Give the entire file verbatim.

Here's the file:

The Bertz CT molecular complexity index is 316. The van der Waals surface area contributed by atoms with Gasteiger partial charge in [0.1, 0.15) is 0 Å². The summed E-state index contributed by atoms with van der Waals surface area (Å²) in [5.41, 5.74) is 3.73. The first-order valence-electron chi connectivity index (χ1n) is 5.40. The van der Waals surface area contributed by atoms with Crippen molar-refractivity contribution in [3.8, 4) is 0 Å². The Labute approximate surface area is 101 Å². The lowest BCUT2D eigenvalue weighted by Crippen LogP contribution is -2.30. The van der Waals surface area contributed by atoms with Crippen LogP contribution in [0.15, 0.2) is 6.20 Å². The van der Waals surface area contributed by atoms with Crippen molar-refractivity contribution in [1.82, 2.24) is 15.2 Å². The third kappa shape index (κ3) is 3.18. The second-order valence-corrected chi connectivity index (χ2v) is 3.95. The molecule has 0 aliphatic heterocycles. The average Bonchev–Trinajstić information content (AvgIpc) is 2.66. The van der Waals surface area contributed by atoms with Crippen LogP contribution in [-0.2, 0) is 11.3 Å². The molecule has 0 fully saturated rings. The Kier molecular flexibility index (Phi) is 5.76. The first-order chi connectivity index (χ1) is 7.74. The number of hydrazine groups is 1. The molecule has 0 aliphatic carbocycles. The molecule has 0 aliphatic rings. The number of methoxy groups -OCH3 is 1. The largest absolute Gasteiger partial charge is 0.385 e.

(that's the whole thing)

The Bertz CT molecular complexity index is 316. The van der Waals surface area contributed by atoms with Gasteiger partial charge in [0.1, 0.15) is 0 Å². The summed E-state index contributed by atoms with van der Waals surface area (Å²) in [5.41, 5.74) is 3.73. The first-order valence-electron chi connectivity index (χ1n) is 5.40. The van der Waals surface area contributed by atoms with Crippen molar-refractivity contribution in [3.8, 4) is 0 Å². The Labute approximate surface area is 101 Å². The lowest BCUT2D eigenvalue weighted by Crippen LogP contribution is -2.30. The van der Waals surface area contributed by atoms with Crippen LogP contribution in [0.15, 0.2) is 6.20 Å². The van der Waals surface area contributed by atoms with Crippen molar-refractivity contribution in [1.82, 2.24) is 15.2 Å². The third kappa shape index (κ3) is 3.18. The second-order valence-corrected chi connectivity index (χ2v) is 3.95. The molecule has 0 aliphatic heterocycles. The average Bonchev–Trinajstić information content (AvgIpc) is 2.66. The van der Waals surface area contributed by atoms with Crippen LogP contribution in [-0.2, 0) is 11.3 Å². The molecule has 0 fully saturated rings. The Kier molecular flexibility index (Phi) is 5.76. The first-order chi connectivity index (χ1) is 7.74. The number of hydrazine groups is 1. The molecule has 0 aliphatic carbocycles. The molecule has 0 aliphatic rings. The number of methoxy groups -OCH3 is 1. The largest absolute Gasteiger partial charge is 0.385 e.